For immediate release
(Vancouver, BC, June 13, 2017) – Today, the BC Civil Liberties Association (BCCLA) released a new report proposing a model that would provide independent oversight for the Canada Border Services Agency (CBSA). The BCCLA is one of several human rights groups that have been calling for greater accountability of the agency for many years. In today’s report entitled Oversight at the Border: A Model for Independent Accountability at the Canada Border Services Agency, the BCCLA makes concrete proposals for both civilian oversight and review of CBSA’s activities.
“The CBSA has extraordinary powers, including powers of arrest, detention, and search and seizure” says Laura Track, a lawyer with the BCCLA and co-author of the report. “CBSA officers also interact with extremely vulnerable populations, including refugees fleeing violence and migrants being detained in maximum security prisons. Yet unlike every other police agency with these kinds of powers, there is no independent oversight of CBSA officers’ activities. There is no formal and independent complaints process where individuals can register their concerns. There is no independent body with a mandate to look at the agency’s policies and practices to ensure they respect individual rights. It is deeply disturbing that officials with such wide-ranging powers are not subject to any kind of independent oversight.”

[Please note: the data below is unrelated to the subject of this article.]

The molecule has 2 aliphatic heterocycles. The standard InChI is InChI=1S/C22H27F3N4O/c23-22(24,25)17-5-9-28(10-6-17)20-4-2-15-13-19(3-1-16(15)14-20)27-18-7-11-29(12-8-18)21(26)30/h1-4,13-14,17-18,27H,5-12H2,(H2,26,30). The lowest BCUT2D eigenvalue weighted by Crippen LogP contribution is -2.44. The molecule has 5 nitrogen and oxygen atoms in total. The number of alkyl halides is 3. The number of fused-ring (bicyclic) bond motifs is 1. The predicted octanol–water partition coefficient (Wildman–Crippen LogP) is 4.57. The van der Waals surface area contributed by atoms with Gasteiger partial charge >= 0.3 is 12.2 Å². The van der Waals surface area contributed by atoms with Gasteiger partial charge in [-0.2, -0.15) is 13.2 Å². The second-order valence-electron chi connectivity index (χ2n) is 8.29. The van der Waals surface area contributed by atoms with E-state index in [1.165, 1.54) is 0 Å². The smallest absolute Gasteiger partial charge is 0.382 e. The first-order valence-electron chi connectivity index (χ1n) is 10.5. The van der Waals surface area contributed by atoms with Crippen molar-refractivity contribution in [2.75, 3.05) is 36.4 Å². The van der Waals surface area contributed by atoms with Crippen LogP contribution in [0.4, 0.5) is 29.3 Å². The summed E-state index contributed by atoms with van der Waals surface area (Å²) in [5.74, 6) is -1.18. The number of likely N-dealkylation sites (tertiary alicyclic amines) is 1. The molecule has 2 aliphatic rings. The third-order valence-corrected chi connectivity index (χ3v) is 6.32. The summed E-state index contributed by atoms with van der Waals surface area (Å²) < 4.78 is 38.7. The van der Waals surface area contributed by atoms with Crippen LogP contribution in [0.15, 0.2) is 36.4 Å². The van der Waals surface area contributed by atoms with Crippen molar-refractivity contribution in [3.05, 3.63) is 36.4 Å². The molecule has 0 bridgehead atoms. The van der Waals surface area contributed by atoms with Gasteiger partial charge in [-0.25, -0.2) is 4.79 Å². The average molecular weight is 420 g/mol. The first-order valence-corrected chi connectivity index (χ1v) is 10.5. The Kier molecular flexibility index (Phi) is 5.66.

After the deaths of two migrants in CBSA custody within the span of one week last year, and in light of sustained advocacy from human rights and refugee groups, Minister of Public Safety Ralph Goodale committed to creating an independent oversight body for the CBSA as part of the government’s reforms to the country’s national security framework. The government is studying the issue and reforms are expected soon.
In its report, the BCCLA recommends two separate accountability mechanisms for the CBSA, one charged with providing real-time oversight of CBSA’s policies and practices, and one charged with conducting investigations and resolving complaints. The report also details the necessary components to make these bodies credible and effective, including independence, broad jurisdiction, sufficient resources, the power to compel CBSA to provide information and the power to make binding remedial orders. These recommendations are informed by interviews with lawyers, advocates and service providers working with refugees and other newcomers to Canada, whose experiences illustrate why independent oversight and accountability of CBSA is so badly needed.
“The Canadian Council for Refugees has long been calling for an independent and effective accountability mechanism for the CBSA,” said Loly Rico, President of the Canadian Council for Refugees. “BCCLA’s report provides helpful guidance to the government as they move to create a mechanism that truly responds to this most vulnerable population: non-citizens facing detention and removal from Canada.”
“Independent oversight builds public confidence in law enforcement by assuring the public that officers are being held to the highest standards of professionalism and accountability,” notes Track. “The absence of an independent review body for the CBSA does the CBSA – and the public – a great disservice.”
The BCCLA would like to thank the Law Foundation of BC for funding this project.